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Computer simulations of gas molecules in collision and the monitoring of reactions by absorption of visible light are examined.
Metadata describing this Open University video programme
Module code and title: ST285, "Solids, liquids and gases"
Item code: ST285; 05
First transmission date: 31-03-1973
Published: 1973
Rights Statement:
Restrictions on use:
Duration: 00:23:19
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Producer: Barrie Whatley
Contributor: Robert A. Ross
Publisher: BBC Open University
Keyword(s): Collision rate; Computer simulation; Energy barrier curve; Exchanges of energy; Experimental apparatus; Histogram of speeds; Iodine; Reaction rate; Speed distribution
Footage description: R.A. Ross introduces the unit which will look at the collision of molecules in a gas. He explains the difficulty of calculating the exchanges of energy which occur on collision for a sample of a gas large enough to do real experiments on. Shots of computer simulation of 60 gas molecules in motion. Ross explains that the computer can plot a histogram of speeds of molecules - the number of molecules with a speed within a given range. Shot of such a computer plotted histogram. Ross explains why better results could be obtained with a larger sample. \/hat is the effect of the initial speed of the molecules on the speed distribution? Shots of computer plotted histogram, this time with a higher initial speed. The two distributions are compared. Computer simulation of gas molecules shows the frequency of collision of one molecule and then of all 60 molecules. Ross compares the collision rate and observed reaction rate of two gases. Reaction rate is much lower that the collision rate. This is due, he says to a minimum energy requirement before a reaction can start. The computer simulates and compares collision rates and collision energies on a histogram. This shows that most collisions occur at small energies. The computer then simulates and compares collision rates with collision energy for those molecules which have at least the minimum activation energy. The simulation is done again, this time with an increase in temperature of the gas. A greater number of collisions have more than minimum activation energy and this is in line with experimental results. Ross now looks at the reaction H2 + I2 =2HI. Computer simulation of the molecules of Hg and I2 in collision shows the reaction. Ross with the energy barrier curve for the above reaction. He follows the progress of this reaction over the energy barrier. Ross explains the traditional way in which a reaction such as H H2 + l2 = 2HI was followed in the laboratory. He then explains a method by which the reaction can be monitored continuously, based on the light absorbing qualities of the iodine. Shots of the experimental apparatus which will monitor the reaction in this way. Ross points out the components and explains how the experiment will be done. He uses mag board diagrams as an aid. Ross sums up the programme.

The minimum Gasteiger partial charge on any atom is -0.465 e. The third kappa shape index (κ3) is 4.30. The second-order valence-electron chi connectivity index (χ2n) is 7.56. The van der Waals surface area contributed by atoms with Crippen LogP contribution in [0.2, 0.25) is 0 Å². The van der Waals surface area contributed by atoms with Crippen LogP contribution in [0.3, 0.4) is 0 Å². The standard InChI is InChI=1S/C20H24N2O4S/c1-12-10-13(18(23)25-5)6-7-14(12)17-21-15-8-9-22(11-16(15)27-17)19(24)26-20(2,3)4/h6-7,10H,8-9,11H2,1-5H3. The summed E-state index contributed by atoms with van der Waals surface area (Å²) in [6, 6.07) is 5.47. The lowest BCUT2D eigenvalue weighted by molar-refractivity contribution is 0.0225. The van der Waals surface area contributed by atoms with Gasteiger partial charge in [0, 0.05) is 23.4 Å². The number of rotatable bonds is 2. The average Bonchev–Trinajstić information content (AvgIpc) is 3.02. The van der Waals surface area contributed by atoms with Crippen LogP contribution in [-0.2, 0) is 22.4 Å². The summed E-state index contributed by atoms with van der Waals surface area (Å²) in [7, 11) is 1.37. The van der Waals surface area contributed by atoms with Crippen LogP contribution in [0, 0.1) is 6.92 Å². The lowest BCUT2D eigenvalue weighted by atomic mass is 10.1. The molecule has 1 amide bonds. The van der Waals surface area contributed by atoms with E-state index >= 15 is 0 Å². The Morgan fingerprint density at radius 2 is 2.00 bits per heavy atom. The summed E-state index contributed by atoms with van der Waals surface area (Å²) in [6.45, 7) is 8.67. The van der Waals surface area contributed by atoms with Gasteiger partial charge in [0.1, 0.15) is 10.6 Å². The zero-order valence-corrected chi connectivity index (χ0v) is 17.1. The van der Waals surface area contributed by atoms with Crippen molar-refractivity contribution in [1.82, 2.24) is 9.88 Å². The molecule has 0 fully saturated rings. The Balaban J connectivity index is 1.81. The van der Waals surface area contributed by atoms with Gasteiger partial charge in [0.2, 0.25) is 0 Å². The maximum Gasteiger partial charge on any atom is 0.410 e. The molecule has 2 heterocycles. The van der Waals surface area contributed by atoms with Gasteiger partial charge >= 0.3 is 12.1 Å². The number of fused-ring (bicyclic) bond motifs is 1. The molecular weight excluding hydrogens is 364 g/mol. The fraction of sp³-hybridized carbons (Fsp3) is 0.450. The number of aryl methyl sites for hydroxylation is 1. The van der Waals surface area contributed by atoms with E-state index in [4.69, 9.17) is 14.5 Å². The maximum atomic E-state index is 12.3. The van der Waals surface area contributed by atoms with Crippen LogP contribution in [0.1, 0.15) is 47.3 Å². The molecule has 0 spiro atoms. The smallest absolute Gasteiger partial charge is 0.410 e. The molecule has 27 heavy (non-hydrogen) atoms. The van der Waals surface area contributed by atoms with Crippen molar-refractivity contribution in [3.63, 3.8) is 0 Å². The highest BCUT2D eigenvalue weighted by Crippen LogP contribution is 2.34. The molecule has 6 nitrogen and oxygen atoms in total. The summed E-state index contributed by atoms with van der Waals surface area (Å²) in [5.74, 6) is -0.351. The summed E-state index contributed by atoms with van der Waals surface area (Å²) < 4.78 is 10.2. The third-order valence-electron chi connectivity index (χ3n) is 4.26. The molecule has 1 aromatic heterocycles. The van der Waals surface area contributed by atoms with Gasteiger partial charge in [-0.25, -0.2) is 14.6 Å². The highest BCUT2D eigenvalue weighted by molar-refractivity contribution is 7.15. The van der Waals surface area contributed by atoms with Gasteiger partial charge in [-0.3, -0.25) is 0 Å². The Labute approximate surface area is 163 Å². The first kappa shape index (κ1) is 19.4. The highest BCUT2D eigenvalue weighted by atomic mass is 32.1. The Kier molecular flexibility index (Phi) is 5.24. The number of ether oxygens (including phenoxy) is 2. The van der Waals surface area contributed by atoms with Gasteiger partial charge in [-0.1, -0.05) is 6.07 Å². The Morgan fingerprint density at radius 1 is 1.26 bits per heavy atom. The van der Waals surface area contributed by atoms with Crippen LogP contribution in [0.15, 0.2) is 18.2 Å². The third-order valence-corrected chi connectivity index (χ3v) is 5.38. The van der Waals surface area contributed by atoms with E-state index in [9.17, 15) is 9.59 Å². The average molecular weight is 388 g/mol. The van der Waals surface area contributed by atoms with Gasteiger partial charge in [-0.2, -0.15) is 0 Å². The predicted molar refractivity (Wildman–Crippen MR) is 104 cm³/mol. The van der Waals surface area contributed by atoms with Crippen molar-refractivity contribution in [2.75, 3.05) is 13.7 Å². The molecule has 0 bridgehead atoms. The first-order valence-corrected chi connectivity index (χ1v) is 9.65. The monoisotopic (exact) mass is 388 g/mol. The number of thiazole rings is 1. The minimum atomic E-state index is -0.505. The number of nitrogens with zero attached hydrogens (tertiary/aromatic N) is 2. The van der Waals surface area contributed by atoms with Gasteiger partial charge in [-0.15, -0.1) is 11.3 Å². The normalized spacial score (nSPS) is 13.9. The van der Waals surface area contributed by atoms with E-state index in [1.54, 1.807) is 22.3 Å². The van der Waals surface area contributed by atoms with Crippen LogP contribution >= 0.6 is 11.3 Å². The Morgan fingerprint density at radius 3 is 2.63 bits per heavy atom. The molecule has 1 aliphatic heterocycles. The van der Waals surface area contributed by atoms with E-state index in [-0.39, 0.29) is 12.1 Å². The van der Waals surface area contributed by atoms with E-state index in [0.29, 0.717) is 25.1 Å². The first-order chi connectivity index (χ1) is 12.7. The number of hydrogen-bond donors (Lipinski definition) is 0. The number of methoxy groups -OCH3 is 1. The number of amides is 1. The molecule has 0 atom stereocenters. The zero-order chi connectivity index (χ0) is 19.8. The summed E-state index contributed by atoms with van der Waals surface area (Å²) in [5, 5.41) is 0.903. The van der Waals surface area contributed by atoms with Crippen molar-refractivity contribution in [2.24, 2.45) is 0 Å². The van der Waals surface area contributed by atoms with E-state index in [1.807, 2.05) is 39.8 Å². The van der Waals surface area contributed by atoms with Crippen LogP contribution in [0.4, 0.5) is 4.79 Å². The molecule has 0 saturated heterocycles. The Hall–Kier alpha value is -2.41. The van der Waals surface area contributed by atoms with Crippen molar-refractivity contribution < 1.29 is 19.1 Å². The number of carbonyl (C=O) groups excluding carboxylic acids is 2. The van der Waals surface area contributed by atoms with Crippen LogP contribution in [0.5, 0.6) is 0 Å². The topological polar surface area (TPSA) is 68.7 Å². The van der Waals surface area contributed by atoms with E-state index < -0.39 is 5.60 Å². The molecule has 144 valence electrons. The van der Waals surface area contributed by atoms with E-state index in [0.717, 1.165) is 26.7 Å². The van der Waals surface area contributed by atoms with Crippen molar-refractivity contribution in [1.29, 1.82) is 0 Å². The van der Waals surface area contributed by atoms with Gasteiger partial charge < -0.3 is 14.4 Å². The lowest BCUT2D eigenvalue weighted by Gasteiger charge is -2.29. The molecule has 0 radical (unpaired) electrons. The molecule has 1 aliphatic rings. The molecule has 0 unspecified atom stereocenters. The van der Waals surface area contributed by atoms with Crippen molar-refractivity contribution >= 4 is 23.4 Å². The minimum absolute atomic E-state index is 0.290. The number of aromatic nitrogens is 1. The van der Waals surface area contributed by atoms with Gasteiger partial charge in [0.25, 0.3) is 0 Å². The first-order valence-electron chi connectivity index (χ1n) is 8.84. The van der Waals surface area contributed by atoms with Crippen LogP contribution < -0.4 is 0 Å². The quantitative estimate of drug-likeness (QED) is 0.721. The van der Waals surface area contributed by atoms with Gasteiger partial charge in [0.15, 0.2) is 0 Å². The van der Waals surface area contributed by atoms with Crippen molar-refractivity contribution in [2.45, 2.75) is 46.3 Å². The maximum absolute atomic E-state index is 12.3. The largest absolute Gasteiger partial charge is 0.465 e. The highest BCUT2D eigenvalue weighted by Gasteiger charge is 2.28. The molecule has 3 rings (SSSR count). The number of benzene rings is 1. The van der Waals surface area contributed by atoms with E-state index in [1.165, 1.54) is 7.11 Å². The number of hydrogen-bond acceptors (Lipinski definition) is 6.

Master spool number: 6HT/70903
Production number: 00525_1063
Videofinder number: 682
Available to public: no